“Eastern Bank Foundation has been proud to work with this gem of an organization over many years as Alisa and her team continue to take on the important and challenging issue of creating and preserving access to more and better safe, affordable and quality housing,” said Stager.
https://haconcapecod.org/wp-content/uploads/2023/12/AlisaMagnotta-400x560-1.jpg 288 400 Tracy O'Neill https://haconcapecod.org/wp-content/uploads/2024/02/hac-logo.png Tracy O'Neill2023-09-30 17:47:052024-01-18 13:57:41Gossip and Hearsay Won’t Lead to Solutions
EDITORIAL BY ALISA MAGNOTTA
The migrant crisis that has long been making headlines in faraway states such as Texas and California has finally reached our shores, bringing with it strong emotions and reactions for many residents.
We have seen the protests and the social media posts filled with vitriol, fear, and misinformation, some of which have been directed at Housing Assistance. It’s reached a point where we feel the need to reinforce our mission and values within the local community, among you, our supporters, and with the media.
Like many of you, we too are frustrated by the strain historic federal immigration policies have placed on local resources, and we have written to our federal legislators to urge them to fully confront the national immigration issue. The influx of people to our region has not affected our budget. Our programs remain fully funded and intact, and we continue to work with key officials at the state and local levels to further support and secure housing for Cape and Islands residents.
The truth is this: the incremental increase in migrants across Cape Cod is not the problem. It’s the fact that 1,000 families are forced to leave our region each year due to a housing crisis that has caused a labor shortage and hurt our community. The origins of the housing crisis include a history of restrictive zoning policies and extraordinary market demand. Like other resort regions, families and individuals who are the working backbone of Cape Cod must compete in a housing market with summer residents that fuel our seasonal economy. We can, and must, change these zoning policies to allow for more housing development which will create jobs and help sustain our year-round economy.
In times like these, it’s imperative that we stand together as a community and not let fear and mistrust divide us. We need to remember that we are experiencing two parallel crises – housing and immigration – and while they may seem insurmountable, they are solvable problems. It will take patience, perseverance and kindness, because at the heart of these two crises are human beings that need our help.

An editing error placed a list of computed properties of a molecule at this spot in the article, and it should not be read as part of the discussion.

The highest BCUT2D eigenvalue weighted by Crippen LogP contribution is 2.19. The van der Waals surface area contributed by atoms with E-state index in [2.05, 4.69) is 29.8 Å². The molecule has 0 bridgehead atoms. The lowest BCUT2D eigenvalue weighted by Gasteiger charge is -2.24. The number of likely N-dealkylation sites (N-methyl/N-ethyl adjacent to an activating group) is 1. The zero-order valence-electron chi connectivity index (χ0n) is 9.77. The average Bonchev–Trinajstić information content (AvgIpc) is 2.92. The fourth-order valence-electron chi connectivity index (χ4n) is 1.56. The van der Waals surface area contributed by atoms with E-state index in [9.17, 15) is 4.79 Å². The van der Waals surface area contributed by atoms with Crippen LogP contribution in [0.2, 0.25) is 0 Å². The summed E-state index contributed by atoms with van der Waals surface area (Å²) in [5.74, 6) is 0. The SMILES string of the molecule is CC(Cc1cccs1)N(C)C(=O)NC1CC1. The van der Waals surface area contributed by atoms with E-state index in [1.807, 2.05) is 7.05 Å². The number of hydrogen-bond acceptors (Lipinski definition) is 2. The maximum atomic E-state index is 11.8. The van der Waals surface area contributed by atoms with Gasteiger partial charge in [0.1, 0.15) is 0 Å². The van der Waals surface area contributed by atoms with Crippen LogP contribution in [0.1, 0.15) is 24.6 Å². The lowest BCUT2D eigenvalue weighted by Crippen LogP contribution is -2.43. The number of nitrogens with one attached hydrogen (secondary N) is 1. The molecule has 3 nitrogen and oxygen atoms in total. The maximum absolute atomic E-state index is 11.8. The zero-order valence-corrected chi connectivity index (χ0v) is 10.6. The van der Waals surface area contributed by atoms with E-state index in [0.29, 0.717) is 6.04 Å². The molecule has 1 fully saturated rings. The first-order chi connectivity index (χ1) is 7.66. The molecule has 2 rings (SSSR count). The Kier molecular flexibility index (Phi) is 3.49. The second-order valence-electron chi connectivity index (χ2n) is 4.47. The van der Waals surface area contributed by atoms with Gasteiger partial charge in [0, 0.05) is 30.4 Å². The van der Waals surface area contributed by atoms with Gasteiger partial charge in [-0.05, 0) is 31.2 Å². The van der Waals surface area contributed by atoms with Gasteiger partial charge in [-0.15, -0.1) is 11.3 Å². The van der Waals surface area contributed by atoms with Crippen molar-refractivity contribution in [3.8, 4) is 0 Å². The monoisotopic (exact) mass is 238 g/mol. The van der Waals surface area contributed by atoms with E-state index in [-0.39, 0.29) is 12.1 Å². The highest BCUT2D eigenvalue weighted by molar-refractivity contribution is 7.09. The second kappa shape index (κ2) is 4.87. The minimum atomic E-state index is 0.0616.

We are a housing agency. Housing Assistance serves more than 6,000 people every year across the Cape and Islands in 20 towns and three counties. We respond to everyone who comes to us in need of housing. We do not judge the people who seek our assistance; we simply help them.
We invite you to stand with us and address the REAL issue: the severe lack of housing for the people who want to live here year-round and be a part of our economy and community. It’s why we created Housing to Protect Cape Cod, a coalition that now has nearly 1,000 members.
Please join us to be a part of productive and thoughtful change, not gossip and hearsay.
https://haconcapecod.org/wp-content/uploads/2023/12/alonso-quote-400x255-1-1.png 287 400 Tracy O'Neill https://haconcapecod.org/wp-content/uploads/2024/02/hac-logo.png Tracy O'Neill2023-09-30 17:44:062023-12-28 15:38:35Pricey and Nonexistent: The Housing Crisis Forces More Residents into Homelessness
Two parents, both working steady jobs – they’re probably not the first people you think of when you imagine someone who’s experiencing homelessness, but increasingly, that’s the face of homelessness on Cape Cod.
“That’s something I had never really seen before in all the years I’ve been doing this,” said Paula Mallard, Housing Assistance’s vice president of homeless services.
Rising rents and shrinking inventory have left many individuals and families without housing and without options, she said. A report commissioned by Housing Assistance in 2022 found that Cape Cod’s rental vacancy rate is just 1% and the average home price is over $600,000.
For some families, even a second job isn’t enough. Rent for some two-bedroom apartments is upwards of $2,900 a month.
“Most landlords want you to earn three times the rent,” said Mallard, “A job that pays $20 an hour doesn’t get you into that $2,900 a month apartment. The math just doesn’t work.”
Mallard described how the housing landscape shifted quickly during the COVID pandemic. Many landlords sold their rental homes to second-home buyers, leaving the tenants to search for housing in a rapidly shrinking market.
“The tenants looked and looked and looked on the Cape because their kids were in school here or they had jobs here, and eventually they’d come into a family shelter because they could not find anything,” she said. “If they eventually found another place to live, it was in another town or off-Cape and the kids had to change schools.
People want to stay on the Cape if they’re from the Cape, but it’s extremely hard. The housing market on Cape Cod has always been pricey, but now it’s pricey and non-existent.”
Mallard said that in the past, she said some of the parents in family shelters had difficulty finding work, but that’s changed. “Now it’s about the housing piece. You can get that job easily, but then where are you going to live?” she said. “That’s an interesting turn for those of us that work in the family shelters. You can have a job, but you are going to be hard-pressed to find a place to live.”